Sunday, June 10, 2012
Off the Beaten Track
The Trocadero, which sits directly across the Seine from the Tour Eiffel, was rebuilt in 1937 for the International Exposition held in that year. Originally built for 1878 Exposition, the building was not entirely rebuilt, but instead stripped and reclad in perfect 1930s style in an attempt to save some money at a time even rockier financially than our own. The center of the old building was demolished to open up the great plaza facing the Tour, and the two wings, now massive and with huge windows, housed museums.
They still do, and the Palais de Chaillot, on the left when looking toward the river, is home to one of the most under-visited treasures of Paris, the Cité de l'Architecture et du Patrimoine.
The upper floors house a trove of architectural models and drawings, as well as a full-scale example of a Unité de Habitation, one of Corbusier's 'ideal' housing units, as built in Marseilles in the late 1940s.
But for most visitors the thrill will be seeing, up close and personal, plaster casts of many of the greatest facades in France, the result of a massive program to save the crumbling architectural heritage of France and allow it to be seen at eye level, all in one place. Instead of traveling all over France to peer through binoculars at the incredibly detailed carvings of medieval stonemasons, all you need to do is drop in at Trocadero. Do it.
And now for something completely different. Once a year the French Premier (no, not the President) opens the gardens of his official residence, the Hôtel Matignon, to visitors. We happened to notice this event listed in a throwaway publication we found on the mètro and hot-footed it over to take a look.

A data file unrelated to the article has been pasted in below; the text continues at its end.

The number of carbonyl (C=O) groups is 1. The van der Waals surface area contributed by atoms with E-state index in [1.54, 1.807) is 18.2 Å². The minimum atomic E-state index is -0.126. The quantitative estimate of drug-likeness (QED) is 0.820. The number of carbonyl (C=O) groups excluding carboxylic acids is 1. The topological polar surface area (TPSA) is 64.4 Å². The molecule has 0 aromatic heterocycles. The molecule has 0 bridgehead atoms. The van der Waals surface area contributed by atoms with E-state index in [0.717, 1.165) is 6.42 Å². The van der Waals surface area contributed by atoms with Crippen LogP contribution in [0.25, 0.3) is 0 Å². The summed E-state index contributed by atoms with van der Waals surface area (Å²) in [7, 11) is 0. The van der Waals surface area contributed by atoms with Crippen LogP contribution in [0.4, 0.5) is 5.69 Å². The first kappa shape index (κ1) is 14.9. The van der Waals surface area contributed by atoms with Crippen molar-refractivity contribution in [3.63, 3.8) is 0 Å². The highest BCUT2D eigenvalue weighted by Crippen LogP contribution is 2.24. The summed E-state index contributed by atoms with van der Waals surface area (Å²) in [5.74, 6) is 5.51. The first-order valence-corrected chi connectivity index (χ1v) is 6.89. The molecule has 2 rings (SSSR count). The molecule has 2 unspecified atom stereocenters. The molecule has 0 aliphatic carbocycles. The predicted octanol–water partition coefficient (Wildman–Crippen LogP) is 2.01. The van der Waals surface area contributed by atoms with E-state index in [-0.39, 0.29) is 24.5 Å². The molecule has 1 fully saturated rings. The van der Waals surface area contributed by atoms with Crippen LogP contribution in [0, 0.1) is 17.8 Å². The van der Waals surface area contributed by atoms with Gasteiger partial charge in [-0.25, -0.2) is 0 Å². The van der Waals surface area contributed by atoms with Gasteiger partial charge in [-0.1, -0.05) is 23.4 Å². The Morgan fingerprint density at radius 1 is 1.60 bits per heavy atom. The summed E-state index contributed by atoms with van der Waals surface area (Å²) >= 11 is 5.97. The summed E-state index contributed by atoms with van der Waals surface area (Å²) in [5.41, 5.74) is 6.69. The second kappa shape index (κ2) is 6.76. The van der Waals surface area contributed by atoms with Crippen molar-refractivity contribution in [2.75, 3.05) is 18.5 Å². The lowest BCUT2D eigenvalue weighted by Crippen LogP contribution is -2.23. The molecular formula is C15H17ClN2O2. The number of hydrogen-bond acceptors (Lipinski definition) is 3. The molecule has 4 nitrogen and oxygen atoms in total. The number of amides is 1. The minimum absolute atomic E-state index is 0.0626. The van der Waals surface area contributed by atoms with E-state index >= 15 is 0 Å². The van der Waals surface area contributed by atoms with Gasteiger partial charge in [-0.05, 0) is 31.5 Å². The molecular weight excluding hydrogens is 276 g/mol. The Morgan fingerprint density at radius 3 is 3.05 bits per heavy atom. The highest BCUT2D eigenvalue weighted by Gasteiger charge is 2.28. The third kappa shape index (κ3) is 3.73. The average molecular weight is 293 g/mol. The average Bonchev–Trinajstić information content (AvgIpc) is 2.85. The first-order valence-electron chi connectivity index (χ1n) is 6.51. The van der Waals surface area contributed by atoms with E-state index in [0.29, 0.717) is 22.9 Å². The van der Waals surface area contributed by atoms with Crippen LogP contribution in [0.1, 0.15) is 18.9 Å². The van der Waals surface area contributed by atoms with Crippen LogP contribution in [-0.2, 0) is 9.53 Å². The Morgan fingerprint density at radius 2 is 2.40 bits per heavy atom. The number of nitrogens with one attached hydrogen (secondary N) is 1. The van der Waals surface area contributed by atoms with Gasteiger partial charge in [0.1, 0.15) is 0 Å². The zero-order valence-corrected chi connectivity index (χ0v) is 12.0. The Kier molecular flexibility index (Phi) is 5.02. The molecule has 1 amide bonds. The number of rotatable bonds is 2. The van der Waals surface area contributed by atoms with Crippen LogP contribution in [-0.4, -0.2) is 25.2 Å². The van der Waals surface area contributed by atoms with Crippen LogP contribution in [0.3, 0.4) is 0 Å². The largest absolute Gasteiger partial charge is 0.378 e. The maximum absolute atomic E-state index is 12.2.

What looked like a discouragingly long line took only about 10 minutes to clear and we were inside, behind the high wall that gives you no idea of what verdant spaces lie behind it.
The residence itself wasn't open to visit, but we had been in it years ago during one of the annual openings of public buildings that take place during the Journées du Patrimoine in September. That line took considerably longer to clear, but it was cool to see it.
This time we were shepherded around the immense lawn, which we were told no one walks on, and got to look at the trees planted by each of the Premiers Ministres of the last 30 or so years.
I had hoped we could wander on our own, but no such luck; groups of several dozen people at a time were herded along the paths, watched carefully by a full complement of gendarmes. Nonetheless, it was fun to see the little gravestones of departed premier pets, and the lovely trees.
Unlike the White House, the Hôtel Matignon sits among other buildings housing non-official folk, and it was a bit odd to see the balconies of neighbors overlooking this lovely garden and no doubt getting as much pleasure from it as the minister himself, without the bother of having to do all that nasty political work.